Do you have serrated jaws? What about using a spade? 2000sfpm sound high to me.

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    Something doesn't add up with your feeds and speeds. Do you mean 2000 rpm?

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    Oops typo suppose to be 1000SFM. 1950RPM.

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    Quote Originally Posted by Rick Finsta View Post
    Well, I just hooked up through tool high pressure coolant and have had my first issues with this tool. When the drill gets to the bottom of its travel (0.125" below the stock bottom)I had it chatter when it goes to rapid back up and dig in enough that it lifted the part slightly (a few thousandths).



    Is this something that changed when using high pressure through coolant that could be destabilizing this drill with this stickout? Is it the stock extrusion is not square enough and I'll need to use paper shim on this lot?


    Anything I'm not seeing here?
    It sounds like the drill is walking maybe? I've never liked the square insert drills and TSC shouldn't have anything to do with it. At least I've never heard of that influencing a drill especially of that size.
    One of my all time favorite indexable drills is the Magic Drill from Kyocera.
    They're cheaper than Sandvik and other big name brands usually.
    Carbide depot has a 2" 2xD for $600.00
    Not cheap by any means but they cut like butter.

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    Quote Originally Posted by wmpy View Post
    Something doesn't add up with your feeds and speeds. Do you mean 2000 rpm?
    I mean... With a 2" cutter that's only 3820 RPM... So seems reasonable?

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    1000 sfm makes more sense.

    I don't see how the high pressure coolant would cause this problem. You've made a lot of parts with the same parameters but with flood coolant?

    Is .011 ipr what's recommended for that size drill? It seems high to me, but I don't know what drill you're using. Maybe it's fine.

    This is a blind hole, right? Do you have a dwell programmed at the bottom before the retract?

    Is the drill cutting to size? Inserts in good shape?

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    It's counterintuitive, but why not try just using flood coolant again for the drill op, and see if it behaves correctly (doesn't pull the stock up)?

    Could there be something weird like the through coolant allows closer to-size cutting, but then there's more drag on the inserts during rapid up? Maybe the flood coolant method cuts slightly oversize, lowering drag in Z clear.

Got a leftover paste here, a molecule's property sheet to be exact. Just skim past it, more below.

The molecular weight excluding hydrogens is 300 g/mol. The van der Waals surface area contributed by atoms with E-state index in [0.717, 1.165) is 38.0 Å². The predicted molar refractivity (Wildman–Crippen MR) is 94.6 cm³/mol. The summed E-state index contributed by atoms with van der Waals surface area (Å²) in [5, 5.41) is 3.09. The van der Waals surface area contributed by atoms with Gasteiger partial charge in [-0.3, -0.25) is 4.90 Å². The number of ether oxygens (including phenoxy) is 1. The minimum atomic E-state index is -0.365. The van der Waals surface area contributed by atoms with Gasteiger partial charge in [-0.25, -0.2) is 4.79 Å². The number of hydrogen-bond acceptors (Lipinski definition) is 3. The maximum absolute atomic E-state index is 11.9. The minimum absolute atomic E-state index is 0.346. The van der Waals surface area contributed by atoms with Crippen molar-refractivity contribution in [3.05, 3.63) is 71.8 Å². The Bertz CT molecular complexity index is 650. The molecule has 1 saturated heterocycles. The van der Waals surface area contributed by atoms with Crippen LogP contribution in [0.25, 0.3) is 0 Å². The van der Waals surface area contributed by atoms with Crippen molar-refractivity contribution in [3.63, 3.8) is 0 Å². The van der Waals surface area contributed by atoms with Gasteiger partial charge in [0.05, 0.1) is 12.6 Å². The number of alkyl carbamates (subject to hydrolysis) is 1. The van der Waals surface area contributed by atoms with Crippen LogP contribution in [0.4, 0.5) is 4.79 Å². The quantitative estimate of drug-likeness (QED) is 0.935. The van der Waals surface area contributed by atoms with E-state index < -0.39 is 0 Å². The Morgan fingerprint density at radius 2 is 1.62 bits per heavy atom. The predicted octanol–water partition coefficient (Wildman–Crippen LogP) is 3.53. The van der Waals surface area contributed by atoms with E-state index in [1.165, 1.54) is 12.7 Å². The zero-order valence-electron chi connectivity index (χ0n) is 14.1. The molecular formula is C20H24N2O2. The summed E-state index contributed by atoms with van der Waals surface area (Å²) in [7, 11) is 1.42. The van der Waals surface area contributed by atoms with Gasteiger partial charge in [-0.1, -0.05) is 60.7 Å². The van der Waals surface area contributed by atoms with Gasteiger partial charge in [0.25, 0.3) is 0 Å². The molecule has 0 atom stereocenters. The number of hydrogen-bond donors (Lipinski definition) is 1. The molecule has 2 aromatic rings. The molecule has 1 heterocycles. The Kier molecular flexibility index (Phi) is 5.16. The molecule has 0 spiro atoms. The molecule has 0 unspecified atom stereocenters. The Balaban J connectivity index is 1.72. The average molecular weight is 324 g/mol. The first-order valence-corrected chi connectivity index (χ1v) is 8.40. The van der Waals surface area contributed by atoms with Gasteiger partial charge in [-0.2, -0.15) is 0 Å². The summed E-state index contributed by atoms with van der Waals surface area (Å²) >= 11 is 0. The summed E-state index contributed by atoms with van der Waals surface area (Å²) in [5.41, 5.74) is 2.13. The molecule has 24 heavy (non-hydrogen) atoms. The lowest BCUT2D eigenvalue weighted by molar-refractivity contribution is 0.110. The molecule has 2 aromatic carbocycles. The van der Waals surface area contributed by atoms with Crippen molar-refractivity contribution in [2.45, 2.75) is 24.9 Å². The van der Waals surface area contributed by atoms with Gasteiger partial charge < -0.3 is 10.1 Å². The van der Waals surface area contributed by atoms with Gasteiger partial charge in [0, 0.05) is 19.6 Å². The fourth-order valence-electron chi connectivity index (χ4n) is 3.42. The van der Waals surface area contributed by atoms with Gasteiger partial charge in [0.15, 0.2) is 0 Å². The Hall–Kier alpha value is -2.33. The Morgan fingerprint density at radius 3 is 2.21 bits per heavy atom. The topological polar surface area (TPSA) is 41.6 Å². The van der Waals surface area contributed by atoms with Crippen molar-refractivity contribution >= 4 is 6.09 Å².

Other possibility is this stock is softer, with more BUE acting to increase drag?

    Just some WAGS...

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    Yes I've drilled over a thousand holes with the flood coolant and same speed/feed.

    Drill is an Ingersoll Quad Drill Plus, P/N Q0508152N7R01 using a Sumitomo insert (the old owner of the product line bought a drill that fit inserts he already used for face milling but was never really able to run the drill due to not having the TQ/HP).

    0.016" feed per rev is what is recommended for this drill IIRC, but I was not able to push it harder than 0.011" with flood coolant since the high RPM was limiting the amount of coolant getting to the cut. I was getting hot chips and some chip welding.

    Inserts are looking good - I rotated them last week sometime and they have so far gone about 6-8 months between rotation.

    Hole is a through hole.

    Hole has always cut rough and a bit oversized but it is just a starter hole for me to drop a 4fl 1" inserted cutter down and get to work.

    The only differences are the new lot of extrusion and the through coolant. I drilled four holes successfully the day before on the last of the old lot of aluminum so I'm leaning towards that but just wanted to know if there is something the coolant could be doing to change things.

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    Quote Originally Posted by Milland View Post
    It's counterintuitive, but why not try just using flood coolant again for the drill op, and see if it behaves correctly (doesn't pull the stock up)?